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BY KATIE - MYGREENPOD, 12th August '14
Meet the company that’s changing the way the nation travels.
There are too many cars on our roads and you can get to most places by bus or train if you put a bit of effort in – but there are also times when having your own four wheels comes in very, very handy. So how can you get the best of both worlds and use a car only when you need it, without having to worry about parking or petrol? PQ talks to James Finlayson, MD of City Car Club, about why car clubs are the only logical answer for cleaner cities and healthier bank balances.
How does it work?
If you haven’t already come across it, City Car Club lets its members share the cars in its fleet, so you get the benefits of multiple car ownership without the hassle or the expense. After joining online, you’re issued with a membership card that acts as your car key; you book a car near you (they’re never far away – City Car Club has over 750 vehicles in 17 cities from Edinburgh down to Brighton and across to Cardiff) then find it, swipe your card on the dashboard and the car’s unlocked and ready to use. The car’s then yours to drive anywhere you want. City Car Club covers fuel costs (you pay for petrol using a card in the glove box) and, when you’ve finished your trip, you simply return to the City Car Club parking space you picked it up from before swiping out again. City Car Club then works out your mileage and sends you an invoice.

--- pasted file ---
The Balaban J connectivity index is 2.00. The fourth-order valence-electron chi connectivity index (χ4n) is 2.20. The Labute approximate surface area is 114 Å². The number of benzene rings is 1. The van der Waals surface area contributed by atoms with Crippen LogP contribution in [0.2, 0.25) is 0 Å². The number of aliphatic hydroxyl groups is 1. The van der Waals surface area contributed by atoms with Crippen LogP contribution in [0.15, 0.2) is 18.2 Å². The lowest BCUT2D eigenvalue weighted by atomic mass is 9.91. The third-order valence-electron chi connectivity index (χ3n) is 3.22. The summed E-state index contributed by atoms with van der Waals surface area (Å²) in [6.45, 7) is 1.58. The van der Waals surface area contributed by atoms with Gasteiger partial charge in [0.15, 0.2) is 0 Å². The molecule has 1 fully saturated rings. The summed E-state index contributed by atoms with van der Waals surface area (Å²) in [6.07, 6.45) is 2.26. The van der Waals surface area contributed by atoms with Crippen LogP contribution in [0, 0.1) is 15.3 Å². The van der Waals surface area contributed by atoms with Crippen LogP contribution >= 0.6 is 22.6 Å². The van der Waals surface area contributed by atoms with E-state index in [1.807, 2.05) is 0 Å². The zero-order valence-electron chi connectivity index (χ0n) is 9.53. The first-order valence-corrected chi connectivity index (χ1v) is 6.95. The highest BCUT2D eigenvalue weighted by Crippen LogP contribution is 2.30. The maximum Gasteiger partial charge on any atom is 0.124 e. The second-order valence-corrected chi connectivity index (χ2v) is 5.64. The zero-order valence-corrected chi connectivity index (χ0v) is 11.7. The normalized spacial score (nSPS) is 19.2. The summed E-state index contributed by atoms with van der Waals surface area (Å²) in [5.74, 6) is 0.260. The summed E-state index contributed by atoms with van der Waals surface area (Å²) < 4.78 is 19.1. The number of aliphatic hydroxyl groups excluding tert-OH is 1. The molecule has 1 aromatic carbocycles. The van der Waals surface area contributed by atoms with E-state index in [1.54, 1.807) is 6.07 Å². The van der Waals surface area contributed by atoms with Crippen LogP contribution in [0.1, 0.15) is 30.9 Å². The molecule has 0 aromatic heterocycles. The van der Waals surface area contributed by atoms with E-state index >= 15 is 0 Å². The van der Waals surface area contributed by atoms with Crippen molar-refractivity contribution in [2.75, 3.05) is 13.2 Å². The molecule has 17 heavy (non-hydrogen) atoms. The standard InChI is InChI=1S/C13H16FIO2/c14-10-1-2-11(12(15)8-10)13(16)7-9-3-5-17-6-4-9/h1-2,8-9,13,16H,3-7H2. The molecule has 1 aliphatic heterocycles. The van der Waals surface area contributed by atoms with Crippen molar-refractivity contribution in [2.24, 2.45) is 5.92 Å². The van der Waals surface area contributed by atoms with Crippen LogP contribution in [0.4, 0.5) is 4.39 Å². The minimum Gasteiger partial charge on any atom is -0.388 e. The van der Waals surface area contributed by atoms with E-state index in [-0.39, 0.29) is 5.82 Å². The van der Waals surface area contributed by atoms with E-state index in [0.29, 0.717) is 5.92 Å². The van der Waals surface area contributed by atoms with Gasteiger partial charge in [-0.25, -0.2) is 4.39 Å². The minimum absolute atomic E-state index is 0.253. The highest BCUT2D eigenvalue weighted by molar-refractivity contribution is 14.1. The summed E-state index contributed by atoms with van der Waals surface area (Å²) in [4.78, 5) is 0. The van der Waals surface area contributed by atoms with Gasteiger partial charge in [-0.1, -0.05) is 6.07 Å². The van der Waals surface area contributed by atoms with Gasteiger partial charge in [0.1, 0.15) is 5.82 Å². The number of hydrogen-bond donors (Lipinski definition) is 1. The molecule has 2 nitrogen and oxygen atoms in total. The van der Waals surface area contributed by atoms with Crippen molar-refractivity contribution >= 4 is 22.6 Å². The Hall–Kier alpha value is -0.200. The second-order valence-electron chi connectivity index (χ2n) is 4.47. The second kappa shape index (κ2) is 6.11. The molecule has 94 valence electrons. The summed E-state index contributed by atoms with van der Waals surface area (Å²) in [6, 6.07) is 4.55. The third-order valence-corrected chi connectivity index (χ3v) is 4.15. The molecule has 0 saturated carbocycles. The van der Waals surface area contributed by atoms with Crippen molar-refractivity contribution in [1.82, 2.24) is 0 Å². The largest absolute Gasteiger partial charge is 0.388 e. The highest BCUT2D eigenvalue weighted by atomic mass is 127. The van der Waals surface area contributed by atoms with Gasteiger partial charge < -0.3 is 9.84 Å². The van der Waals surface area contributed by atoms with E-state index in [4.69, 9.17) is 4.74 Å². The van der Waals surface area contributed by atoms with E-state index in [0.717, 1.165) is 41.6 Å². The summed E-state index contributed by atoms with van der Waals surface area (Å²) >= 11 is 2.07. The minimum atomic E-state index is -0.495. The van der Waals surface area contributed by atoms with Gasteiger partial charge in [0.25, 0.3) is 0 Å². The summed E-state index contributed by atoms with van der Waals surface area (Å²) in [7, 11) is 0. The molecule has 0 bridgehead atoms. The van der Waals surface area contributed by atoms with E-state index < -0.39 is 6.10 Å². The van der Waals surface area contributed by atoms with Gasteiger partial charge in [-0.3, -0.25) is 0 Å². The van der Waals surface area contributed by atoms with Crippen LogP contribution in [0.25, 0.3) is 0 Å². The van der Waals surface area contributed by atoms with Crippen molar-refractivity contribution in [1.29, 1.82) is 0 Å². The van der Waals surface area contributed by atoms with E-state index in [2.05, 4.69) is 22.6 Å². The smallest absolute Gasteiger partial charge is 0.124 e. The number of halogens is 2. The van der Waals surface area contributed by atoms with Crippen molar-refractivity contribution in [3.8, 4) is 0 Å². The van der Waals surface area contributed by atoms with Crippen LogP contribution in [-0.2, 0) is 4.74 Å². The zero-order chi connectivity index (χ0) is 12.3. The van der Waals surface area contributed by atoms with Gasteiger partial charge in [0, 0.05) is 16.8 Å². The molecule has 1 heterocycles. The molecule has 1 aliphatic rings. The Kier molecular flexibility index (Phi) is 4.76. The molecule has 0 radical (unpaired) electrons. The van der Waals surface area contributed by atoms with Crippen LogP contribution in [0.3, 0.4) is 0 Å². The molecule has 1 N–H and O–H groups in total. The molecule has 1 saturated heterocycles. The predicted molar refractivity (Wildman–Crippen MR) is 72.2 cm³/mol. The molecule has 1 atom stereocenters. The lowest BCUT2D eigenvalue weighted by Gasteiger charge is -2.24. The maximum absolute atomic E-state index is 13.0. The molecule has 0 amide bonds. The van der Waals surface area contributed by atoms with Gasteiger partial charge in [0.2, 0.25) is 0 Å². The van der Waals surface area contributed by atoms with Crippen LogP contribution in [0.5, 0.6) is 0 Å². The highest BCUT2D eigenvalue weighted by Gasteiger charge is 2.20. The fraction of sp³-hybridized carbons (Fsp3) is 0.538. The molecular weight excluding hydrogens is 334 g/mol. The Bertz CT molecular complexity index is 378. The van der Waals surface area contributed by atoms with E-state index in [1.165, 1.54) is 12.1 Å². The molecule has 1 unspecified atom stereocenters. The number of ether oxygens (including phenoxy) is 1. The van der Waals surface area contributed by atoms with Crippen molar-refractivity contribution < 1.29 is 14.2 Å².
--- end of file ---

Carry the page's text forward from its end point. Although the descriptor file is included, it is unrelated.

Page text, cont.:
City Car Club covers the insurance, servicing, MOTs and even fuel; annual membership costs £60 (a pretty hefty saving on most car insurance premiums) and then you just pay for the time you use the car. There’s a real mix of vehicles in the fleet; smaller Toyota Aygos are perfect for short city trips and seven-seaters and vans are available if you’re moving house or travelling in groups. The cheapest cars cost £4.95 an hour or £39.50 per day.